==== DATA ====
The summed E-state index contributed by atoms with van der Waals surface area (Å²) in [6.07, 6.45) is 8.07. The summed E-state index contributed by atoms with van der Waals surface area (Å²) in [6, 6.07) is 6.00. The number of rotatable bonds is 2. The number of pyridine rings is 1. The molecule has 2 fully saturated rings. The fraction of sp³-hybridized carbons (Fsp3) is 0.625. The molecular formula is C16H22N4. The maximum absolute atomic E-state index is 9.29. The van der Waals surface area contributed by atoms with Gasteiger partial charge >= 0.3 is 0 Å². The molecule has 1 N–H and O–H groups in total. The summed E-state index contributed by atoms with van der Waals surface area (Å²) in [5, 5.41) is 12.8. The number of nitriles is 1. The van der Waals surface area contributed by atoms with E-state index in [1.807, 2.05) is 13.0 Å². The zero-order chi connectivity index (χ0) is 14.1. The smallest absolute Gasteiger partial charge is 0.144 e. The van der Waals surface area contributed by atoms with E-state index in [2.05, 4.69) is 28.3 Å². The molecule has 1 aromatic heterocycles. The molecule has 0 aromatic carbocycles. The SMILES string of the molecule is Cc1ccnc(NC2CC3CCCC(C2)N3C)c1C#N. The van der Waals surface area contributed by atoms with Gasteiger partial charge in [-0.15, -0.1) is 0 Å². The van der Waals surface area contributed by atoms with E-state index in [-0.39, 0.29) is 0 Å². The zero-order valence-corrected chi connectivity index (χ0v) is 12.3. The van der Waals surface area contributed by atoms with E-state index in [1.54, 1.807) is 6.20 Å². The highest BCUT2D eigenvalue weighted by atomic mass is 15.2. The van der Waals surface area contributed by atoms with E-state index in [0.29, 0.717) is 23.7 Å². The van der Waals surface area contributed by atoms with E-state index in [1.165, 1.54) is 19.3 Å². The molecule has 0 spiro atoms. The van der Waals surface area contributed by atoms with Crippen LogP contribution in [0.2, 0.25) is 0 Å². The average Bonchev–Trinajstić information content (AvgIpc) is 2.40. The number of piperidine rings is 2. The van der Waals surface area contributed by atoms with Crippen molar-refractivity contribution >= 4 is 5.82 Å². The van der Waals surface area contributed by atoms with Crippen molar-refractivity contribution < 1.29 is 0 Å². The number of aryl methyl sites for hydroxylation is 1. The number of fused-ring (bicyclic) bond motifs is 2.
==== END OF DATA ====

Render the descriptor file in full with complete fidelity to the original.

The summed E-state index contributed by atoms with van der Waals surface area (Å²) in [6.07, 6.45) is 8.07. The summed E-state index contributed by atoms with van der Waals surface area (Å²) in [6, 6.07) is 6.00. The number of rotatable bonds is 2. The number of pyridine rings is 1. The molecule has 2 fully saturated rings. The fraction of sp³-hybridized carbons (Fsp3) is 0.625. The molecular formula is C16H22N4. The maximum absolute atomic E-state index is 9.29. The van der Waals surface area contributed by atoms with Gasteiger partial charge >= 0.3 is 0 Å². The molecule has 1 N–H and O–H groups in total. The summed E-state index contributed by atoms with van der Waals surface area (Å²) in [5, 5.41) is 12.8. The number of nitriles is 1. The van der Waals surface area contributed by atoms with E-state index in [1.807, 2.05) is 13.0 Å². The zero-order chi connectivity index (χ0) is 14.1. The smallest absolute Gasteiger partial charge is 0.144 e. The van der Waals surface area contributed by atoms with E-state index in [2.05, 4.69) is 28.3 Å². The molecule has 1 aromatic heterocycles. The molecule has 0 aromatic carbocycles. The SMILES string of the molecule is Cc1ccnc(NC2CC3CCCC(C2)N3C)c1C#N. The van der Waals surface area contributed by atoms with Gasteiger partial charge in [-0.15, -0.1) is 0 Å². The van der Waals surface area contributed by atoms with E-state index in [-0.39, 0.29) is 0 Å². The zero-order valence-corrected chi connectivity index (χ0v) is 12.3. The van der Waals surface area contributed by atoms with E-state index in [1.54, 1.807) is 6.20 Å². The highest BCUT2D eigenvalue weighted by atomic mass is 15.2. The van der Waals surface area contributed by atoms with E-state index in [0.29, 0.717) is 23.7 Å². The van der Waals surface area contributed by atoms with E-state index in [1.165, 1.54) is 19.3 Å². The molecule has 0 spiro atoms. The van der Waals surface area contributed by atoms with Crippen LogP contribution in [0.2, 0.25) is 0 Å². The average Bonchev–Trinajstić information content (AvgIpc) is 2.40. The number of piperidine rings is 2. The van der Waals surface area contributed by atoms with Crippen molar-refractivity contribution >= 4 is 5.82 Å². The van der Waals surface area contributed by atoms with Crippen molar-refractivity contribution < 1.29 is 0 Å². The number of aryl methyl sites for hydroxylation is 1. The number of fused-ring (bicyclic) bond motifs is 2.